I have never been particularly good with change. Up until now, the biggest change I had ever experienced was moving from my home in Denver to attend Goucher, and let me assure you—the transition was terrifying to me. Suddenly, I was on the other side of the country with no friends, no familiar spaces or comfort zones, no support other than what my parents could offer me over the phone. I spent nearly two weeks going through the motions of life and falling into bed at night, completely disheartened by my paralyzing fear of change.
But after two weeks, I began opening up. I made new friends. I became familiar with Goucher’s campus. I formed a support group of faculty members and fellow students. I no longer felt empty, and I was proud of my accomplishment. I actually grew to like the change from my hometown.
It was then that I realized that change was not really the thing that scared me: I was afraid of the transition that must take place for change to occur. I picture it like coming to the end of the chapter in the book and then turning the page to start the next chapter—the end of one chapter might be sad, but there is hope when the new chapter begins. The scary part is the blank space in between the last line of one chapter and the first line of the next, where all the doubt and uncertainty waits to seize you. What if you turn the page and hate follows? What if it’s nothing like you anticipated or imagined it would be?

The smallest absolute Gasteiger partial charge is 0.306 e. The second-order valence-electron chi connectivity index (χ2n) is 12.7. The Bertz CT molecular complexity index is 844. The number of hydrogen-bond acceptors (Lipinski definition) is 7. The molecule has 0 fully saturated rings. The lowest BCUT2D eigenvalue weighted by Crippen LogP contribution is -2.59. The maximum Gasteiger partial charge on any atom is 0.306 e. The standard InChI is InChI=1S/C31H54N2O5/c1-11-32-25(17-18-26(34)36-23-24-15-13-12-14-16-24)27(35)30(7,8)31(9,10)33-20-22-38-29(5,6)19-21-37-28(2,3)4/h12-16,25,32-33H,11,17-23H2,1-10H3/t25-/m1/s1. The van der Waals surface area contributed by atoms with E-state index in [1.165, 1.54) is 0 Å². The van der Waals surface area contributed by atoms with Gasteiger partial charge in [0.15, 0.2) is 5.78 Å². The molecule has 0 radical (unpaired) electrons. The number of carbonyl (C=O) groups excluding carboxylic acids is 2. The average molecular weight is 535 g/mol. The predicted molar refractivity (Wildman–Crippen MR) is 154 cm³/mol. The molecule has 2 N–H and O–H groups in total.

All change comes with this empty space between what has been and what will be. It is the transition period between starting a new job, the settling in when you move to a new house. It is the tenuous limbo between here and there, the uncertain helplessness between now and then.
The blank space in my journey abroad has not been easy. I arrived in England a day before my program started, which meant I had one night completely alone in a hotel room across the world from anything I knew. I was trapped in the white space between chapters, waiting for the page to turn.
I spent the first two days in London craving some sort of permanence in my life. I was living out of two suitcases in a hotel room, I had no friends, and I certainly didn’t feel anything familiar. Looking around London was difficult because it felt almost like New York City, but there was this strange foreignness—something I couldn’t even fully describe—that kept me from feeling at home. I was scared that the blank space would never end, that I would never turn the page, never start my next chapter.
But then I remembered something: when I went to Goucher, I was unhappy until I took the initiative to make friends and familiarize myself with Goucher’s campus and the surrounding area. So on my third night in London, I decided to forego staying in the cocoon of my hotel room watching House of Cards on Netflix and, instead, venture out with my orientation group at ten o’clock at night in Central London. As we walked through the city, we began a lively discussion about free will and morality, quoting reputable sources, excitedly interjecting our insights, and I began to feel comfortable again. My knowledge became my comfort zone, confirming that I have something valuable to share, and suddenly I felt connected to ten new friends. And just like that, the blank space finally ended.